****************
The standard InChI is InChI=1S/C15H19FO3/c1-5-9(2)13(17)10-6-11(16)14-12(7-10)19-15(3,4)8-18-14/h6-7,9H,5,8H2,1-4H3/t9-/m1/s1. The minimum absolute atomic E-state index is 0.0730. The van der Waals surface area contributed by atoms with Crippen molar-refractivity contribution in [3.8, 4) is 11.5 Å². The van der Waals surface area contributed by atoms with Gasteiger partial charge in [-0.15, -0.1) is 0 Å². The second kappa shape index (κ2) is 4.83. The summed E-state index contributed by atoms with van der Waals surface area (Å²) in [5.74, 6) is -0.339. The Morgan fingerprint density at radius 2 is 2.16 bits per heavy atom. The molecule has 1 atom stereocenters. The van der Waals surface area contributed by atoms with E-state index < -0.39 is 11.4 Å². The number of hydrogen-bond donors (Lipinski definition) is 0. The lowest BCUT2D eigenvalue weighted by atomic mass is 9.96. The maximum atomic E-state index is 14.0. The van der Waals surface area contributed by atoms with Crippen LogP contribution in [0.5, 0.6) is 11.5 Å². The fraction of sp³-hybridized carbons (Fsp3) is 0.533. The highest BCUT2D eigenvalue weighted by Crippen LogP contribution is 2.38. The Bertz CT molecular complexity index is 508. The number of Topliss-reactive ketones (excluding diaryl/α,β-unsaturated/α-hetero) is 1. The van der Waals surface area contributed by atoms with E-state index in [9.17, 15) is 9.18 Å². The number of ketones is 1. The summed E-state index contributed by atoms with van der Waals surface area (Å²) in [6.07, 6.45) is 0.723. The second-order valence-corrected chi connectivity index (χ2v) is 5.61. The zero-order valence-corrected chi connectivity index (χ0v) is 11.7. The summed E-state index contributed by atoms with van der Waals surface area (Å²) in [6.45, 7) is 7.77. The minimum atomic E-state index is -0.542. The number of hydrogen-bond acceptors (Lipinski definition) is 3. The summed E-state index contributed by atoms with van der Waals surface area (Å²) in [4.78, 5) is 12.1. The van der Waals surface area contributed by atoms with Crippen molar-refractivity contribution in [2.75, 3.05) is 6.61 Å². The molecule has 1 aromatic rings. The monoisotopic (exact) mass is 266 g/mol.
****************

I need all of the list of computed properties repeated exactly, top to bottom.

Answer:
The standard InChI is InChI=1S/C15H19FO3/c1-5-9(2)13(17)10-6-11(16)14-12(7-10)19-15(3,4)8-18-14/h6-7,9H,5,8H2,1-4H3/t9-/m1/s1. The minimum absolute atomic E-state index is 0.0730. The van der Waals surface area contributed by atoms with Crippen molar-refractivity contribution in [3.8, 4) is 11.5 Å². The van der Waals surface area contributed by atoms with Gasteiger partial charge in [-0.15, -0.1) is 0 Å². The second kappa shape index (κ2) is 4.83. The summed E-state index contributed by atoms with van der Waals surface area (Å²) in [5.74, 6) is -0.339. The Morgan fingerprint density at radius 2 is 2.16 bits per heavy atom. The molecule has 1 atom stereocenters. The van der Waals surface area contributed by atoms with E-state index < -0.39 is 11.4 Å². The number of hydrogen-bond donors (Lipinski definition) is 0. The lowest BCUT2D eigenvalue weighted by atomic mass is 9.96. The maximum atomic E-state index is 14.0. The van der Waals surface area contributed by atoms with Crippen LogP contribution in [0.5, 0.6) is 11.5 Å². The fraction of sp³-hybridized carbons (Fsp3) is 0.533. The highest BCUT2D eigenvalue weighted by Crippen LogP contribution is 2.38. The Bertz CT molecular complexity index is 508. The number of Topliss-reactive ketones (excluding diaryl/α,β-unsaturated/α-hetero) is 1. The van der Waals surface area contributed by atoms with E-state index in [9.17, 15) is 9.18 Å². The number of ketones is 1. The summed E-state index contributed by atoms with van der Waals surface area (Å²) in [6.07, 6.45) is 0.723. The second-order valence-corrected chi connectivity index (χ2v) is 5.61. The zero-order valence-corrected chi connectivity index (χ0v) is 11.7. The summed E-state index contributed by atoms with van der Waals surface area (Å²) in [6.45, 7) is 7.77. The minimum atomic E-state index is -0.542. The number of hydrogen-bond acceptors (Lipinski definition) is 3. The summed E-state index contributed by atoms with van der Waals surface area (Å²) in [4.78, 5) is 12.1. The van der Waals surface area contributed by atoms with Crippen molar-refractivity contribution in [2.75, 3.05) is 6.61 Å². The molecule has 1 aromatic rings. The monoisotopic (exact) mass is 266 g/mol.